America in the 1850s


What did Northerners mean when they used the expression the “Slave Power”?

To the historian, the Southern states in the 1850s look beleaguered. Their population growth lagged behind that of the North, and their percentage of the national wealth was slipping. But to Northerners, the South of the mid-1850s looked big and powerful, with possibilities for its becoming even mightier. From this fear came the idea of the Slave Power.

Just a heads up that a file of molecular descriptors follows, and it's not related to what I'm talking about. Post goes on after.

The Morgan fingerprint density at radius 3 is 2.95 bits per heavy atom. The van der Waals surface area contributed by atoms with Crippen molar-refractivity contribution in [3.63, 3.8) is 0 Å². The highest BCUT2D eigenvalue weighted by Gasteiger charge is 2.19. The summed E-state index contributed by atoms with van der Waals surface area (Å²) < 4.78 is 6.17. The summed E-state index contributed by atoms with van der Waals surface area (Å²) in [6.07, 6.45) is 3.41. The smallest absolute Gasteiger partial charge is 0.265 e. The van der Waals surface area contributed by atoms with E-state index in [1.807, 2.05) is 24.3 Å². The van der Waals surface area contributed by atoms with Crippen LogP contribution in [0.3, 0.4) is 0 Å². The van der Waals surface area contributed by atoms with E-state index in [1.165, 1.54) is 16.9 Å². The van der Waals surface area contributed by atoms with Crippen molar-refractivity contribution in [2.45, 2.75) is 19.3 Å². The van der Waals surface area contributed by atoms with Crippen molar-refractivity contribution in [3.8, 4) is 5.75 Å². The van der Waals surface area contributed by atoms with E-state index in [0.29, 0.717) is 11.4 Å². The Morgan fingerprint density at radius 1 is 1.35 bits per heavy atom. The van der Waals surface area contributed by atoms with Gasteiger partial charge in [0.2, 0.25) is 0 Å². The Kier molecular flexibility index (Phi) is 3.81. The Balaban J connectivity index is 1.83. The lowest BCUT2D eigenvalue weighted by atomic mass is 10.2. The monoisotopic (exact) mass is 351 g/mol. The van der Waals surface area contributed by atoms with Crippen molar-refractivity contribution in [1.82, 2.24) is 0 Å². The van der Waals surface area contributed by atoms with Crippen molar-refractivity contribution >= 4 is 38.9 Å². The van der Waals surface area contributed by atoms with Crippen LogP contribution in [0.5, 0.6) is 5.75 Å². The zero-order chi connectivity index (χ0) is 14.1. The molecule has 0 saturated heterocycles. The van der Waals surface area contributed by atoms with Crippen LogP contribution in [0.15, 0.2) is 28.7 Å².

There were, it is true, some Southerners who believed that the production of cotton, with the attendant use of slaves, was an unstoppable thing; these men said that the South should expand into the Caribbean and even the northern part of South America in order to ensure its success. The average white Southerner had no such thoughts; to him, it was sufficient to run his farm and keep his slaves in line. But white Northerners began to develop the idea that the “Slave Power” was on the rise and that it had corrupted many levels of the U.S. government, including the executive branch.


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